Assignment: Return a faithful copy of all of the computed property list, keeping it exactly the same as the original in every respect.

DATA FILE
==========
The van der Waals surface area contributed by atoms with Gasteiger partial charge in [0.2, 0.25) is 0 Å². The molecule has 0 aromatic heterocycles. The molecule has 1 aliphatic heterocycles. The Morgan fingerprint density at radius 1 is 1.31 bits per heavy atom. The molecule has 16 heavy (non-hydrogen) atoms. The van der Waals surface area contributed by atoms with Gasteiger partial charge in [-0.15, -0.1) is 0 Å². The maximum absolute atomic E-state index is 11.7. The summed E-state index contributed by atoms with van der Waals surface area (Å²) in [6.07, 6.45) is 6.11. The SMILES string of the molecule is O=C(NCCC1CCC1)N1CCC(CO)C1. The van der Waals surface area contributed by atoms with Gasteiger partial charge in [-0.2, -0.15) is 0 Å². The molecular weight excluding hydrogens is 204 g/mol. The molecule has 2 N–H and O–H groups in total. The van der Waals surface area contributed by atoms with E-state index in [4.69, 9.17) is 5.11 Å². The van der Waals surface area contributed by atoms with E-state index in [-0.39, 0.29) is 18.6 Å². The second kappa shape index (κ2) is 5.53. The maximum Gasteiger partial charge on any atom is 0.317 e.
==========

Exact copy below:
The van der Waals surface area contributed by atoms with Gasteiger partial charge in [0.2, 0.25) is 0 Å². The molecule has 0 aromatic heterocycles. The molecule has 1 aliphatic heterocycles. The Morgan fingerprint density at radius 1 is 1.31 bits per heavy atom. The molecule has 16 heavy (non-hydrogen) atoms. The van der Waals surface area contributed by atoms with Gasteiger partial charge in [-0.15, -0.1) is 0 Å². The maximum absolute atomic E-state index is 11.7. The summed E-state index contributed by atoms with van der Waals surface area (Å²) in [6.07, 6.45) is 6.11. The SMILES string of the molecule is O=C(NCCC1CCC1)N1CCC(CO)C1. The van der Waals surface area contributed by atoms with Gasteiger partial charge in [-0.2, -0.15) is 0 Å². The molecular weight excluding hydrogens is 204 g/mol. The molecule has 2 N–H and O–H groups in total. The van der Waals surface area contributed by atoms with E-state index in [4.69, 9.17) is 5.11 Å². The van der Waals surface area contributed by atoms with E-state index in [-0.39, 0.29) is 18.6 Å². The second kappa shape index (κ2) is 5.53. The maximum Gasteiger partial charge on any atom is 0.317 e.